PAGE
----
Don’t lose focus on the long term.
Unless you think that the COVID-19 crisis will last for several years and entirely shape the next decade, it shouldn’t be all that you talk about. Financial services firms have a responsibility to think about the long term and to put things in perspective for clients. It can be tempting to entirely focus your thought leadership on the immediate crisis, and this approach may make sense in certain industries that are highly tactical. But for most of the financial services industry, and especially in the institutional asset management and investment banking segments, focusing only on the short term can be problematic.
Over the past few months, our personal view is that the firms that have continued to focus on the long term have come across as calmer and more confident investors and advisors relative to those who have taken an “all COVID-19, all the time” approach to thought leadership.
Be mindful of your audience.
Your audience’s interests, needs, and constraints are always evolving, so your thought leadership strategy must adapt as well. Consider the thought leadership formats you are producing and be sure they are tailored to your audience in the current environment.
In a crisis, your audience will be extremely busy, and reading your firm’s thought leadership will rarely be at the top of the priority list. Focus on thought leadership formats that are easier to digest. These formats also tend to have an added benefit—they are easier to produce.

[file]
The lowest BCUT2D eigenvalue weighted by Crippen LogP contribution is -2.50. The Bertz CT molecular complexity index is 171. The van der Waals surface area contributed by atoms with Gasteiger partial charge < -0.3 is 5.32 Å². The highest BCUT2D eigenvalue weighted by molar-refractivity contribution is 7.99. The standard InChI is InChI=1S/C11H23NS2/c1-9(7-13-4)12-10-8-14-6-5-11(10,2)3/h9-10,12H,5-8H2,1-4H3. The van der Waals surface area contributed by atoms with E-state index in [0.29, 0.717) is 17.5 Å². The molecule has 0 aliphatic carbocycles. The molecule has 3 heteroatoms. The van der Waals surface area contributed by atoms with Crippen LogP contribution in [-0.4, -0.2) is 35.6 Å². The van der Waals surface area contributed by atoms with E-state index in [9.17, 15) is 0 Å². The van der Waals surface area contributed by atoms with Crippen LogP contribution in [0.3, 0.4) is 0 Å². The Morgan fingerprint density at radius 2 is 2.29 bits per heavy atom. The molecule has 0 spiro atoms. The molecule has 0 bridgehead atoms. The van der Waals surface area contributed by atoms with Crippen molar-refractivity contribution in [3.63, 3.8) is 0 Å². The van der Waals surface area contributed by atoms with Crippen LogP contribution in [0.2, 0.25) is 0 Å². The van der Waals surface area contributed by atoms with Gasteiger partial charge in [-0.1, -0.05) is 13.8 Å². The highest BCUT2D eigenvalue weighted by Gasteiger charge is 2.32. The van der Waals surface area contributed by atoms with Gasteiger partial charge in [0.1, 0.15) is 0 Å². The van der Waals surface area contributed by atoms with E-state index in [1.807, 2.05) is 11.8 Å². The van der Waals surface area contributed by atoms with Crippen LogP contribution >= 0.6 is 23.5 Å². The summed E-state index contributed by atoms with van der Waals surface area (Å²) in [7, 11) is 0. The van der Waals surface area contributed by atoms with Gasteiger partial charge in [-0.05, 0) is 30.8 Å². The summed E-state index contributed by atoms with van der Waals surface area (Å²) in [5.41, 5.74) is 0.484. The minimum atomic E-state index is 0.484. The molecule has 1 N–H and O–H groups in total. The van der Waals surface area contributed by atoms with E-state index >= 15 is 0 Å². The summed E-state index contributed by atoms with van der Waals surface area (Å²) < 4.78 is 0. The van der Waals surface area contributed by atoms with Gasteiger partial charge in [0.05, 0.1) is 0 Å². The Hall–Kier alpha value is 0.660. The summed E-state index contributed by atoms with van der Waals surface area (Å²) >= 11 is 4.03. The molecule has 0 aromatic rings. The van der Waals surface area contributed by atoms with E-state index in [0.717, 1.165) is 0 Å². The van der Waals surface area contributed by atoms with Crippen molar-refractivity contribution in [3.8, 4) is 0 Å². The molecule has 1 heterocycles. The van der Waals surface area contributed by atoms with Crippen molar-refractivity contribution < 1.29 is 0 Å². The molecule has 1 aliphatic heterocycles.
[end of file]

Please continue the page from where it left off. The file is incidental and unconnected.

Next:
For example, Q&As are a great tool in a crisis because they are efficient from a both a production and consumption standpoint. (See our recent blog post: Using Q&As to Streamline Your Financial Thought Leadership.) Other formats that are well-suited for a crisis include e-books, blogs or series of recurring shorter articles, and videos. To help the audience digest long-form content such as research reports and white papers, we recommend adding executive summaries, bulleted highlights, landing pages, and informative social media posts—these “bite-sized” versions will allow your audience to be more efficient with their time.
Now more than ever, your clients and prospects are clamoring to hear your firm’s perspectives. But when everyone is talking about the same things, and amid so much uncertainty, how do you avoid just being part of the noise?
The key principles of effective thought leadership hold true in any environment, even in a crisis. By listening, narrowing your focus, continuing to focus on the long term, and putting yourself in your audience’s shoes, you can publish thought leadership that adds value and stands out from the crowd.
About the Author Scott Wentworth is the founder and head financial writer at Wentworth Financial Communications. Scott and the team of writers and editors at WFC help professionals across the financial services industry build their brands by creating investment-grade white papers, bylined articles, newsletters, blogs, social media posts, and other forms of content marketing.